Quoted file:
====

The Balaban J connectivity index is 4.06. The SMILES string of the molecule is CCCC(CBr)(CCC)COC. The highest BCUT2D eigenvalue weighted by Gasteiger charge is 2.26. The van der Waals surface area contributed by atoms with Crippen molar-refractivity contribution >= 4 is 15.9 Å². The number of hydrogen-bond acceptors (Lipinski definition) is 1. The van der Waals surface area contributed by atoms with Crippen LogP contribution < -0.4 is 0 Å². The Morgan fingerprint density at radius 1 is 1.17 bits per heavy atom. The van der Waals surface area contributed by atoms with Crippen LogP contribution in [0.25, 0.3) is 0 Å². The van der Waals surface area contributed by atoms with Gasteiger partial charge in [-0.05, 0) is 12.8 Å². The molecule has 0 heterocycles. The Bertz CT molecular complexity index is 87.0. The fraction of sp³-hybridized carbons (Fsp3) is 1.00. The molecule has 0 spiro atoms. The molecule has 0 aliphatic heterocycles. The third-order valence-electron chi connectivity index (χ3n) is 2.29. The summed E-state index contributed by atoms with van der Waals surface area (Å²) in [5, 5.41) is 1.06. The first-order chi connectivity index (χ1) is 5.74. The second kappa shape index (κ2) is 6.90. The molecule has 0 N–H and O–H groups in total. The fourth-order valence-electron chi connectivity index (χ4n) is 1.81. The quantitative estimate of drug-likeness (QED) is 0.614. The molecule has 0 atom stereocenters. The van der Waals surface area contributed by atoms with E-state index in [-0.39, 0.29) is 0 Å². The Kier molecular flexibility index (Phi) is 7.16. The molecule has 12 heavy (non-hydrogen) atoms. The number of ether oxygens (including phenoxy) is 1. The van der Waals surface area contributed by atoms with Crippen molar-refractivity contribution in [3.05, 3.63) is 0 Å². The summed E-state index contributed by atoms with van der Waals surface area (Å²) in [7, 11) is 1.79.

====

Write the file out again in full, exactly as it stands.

The Balaban J connectivity index is 4.06. The SMILES string of the molecule is CCCC(CBr)(CCC)COC. The highest BCUT2D eigenvalue weighted by Gasteiger charge is 2.26. The van der Waals surface area contributed by atoms with Crippen molar-refractivity contribution >= 4 is 15.9 Å². The number of hydrogen-bond acceptors (Lipinski definition) is 1. The van der Waals surface area contributed by atoms with Crippen LogP contribution < -0.4 is 0 Å². The Morgan fingerprint density at radius 1 is 1.17 bits per heavy atom. The van der Waals surface area contributed by atoms with Crippen LogP contribution in [0.25, 0.3) is 0 Å². The van der Waals surface area contributed by atoms with Gasteiger partial charge in [-0.05, 0) is 12.8 Å². The molecule has 0 heterocycles. The Bertz CT molecular complexity index is 87.0. The fraction of sp³-hybridized carbons (Fsp3) is 1.00. The molecule has 0 spiro atoms. The molecule has 0 aliphatic heterocycles. The third-order valence-electron chi connectivity index (χ3n) is 2.29. The summed E-state index contributed by atoms with van der Waals surface area (Å²) in [5, 5.41) is 1.06. The first-order chi connectivity index (χ1) is 5.74. The second kappa shape index (κ2) is 6.90. The molecule has 0 N–H and O–H groups in total. The fourth-order valence-electron chi connectivity index (χ4n) is 1.81. The quantitative estimate of drug-likeness (QED) is 0.614. The molecule has 0 atom stereocenters. The van der Waals surface area contributed by atoms with E-state index in [-0.39, 0.29) is 0 Å². The Kier molecular flexibility index (Phi) is 7.16. The molecule has 12 heavy (non-hydrogen) atoms. The number of ether oxygens (including phenoxy) is 1. The van der Waals surface area contributed by atoms with Crippen molar-refractivity contribution in [3.05, 3.63) is 0 Å². The summed E-state index contributed by atoms with van der Waals surface area (Å²) in [7, 11) is 1.79.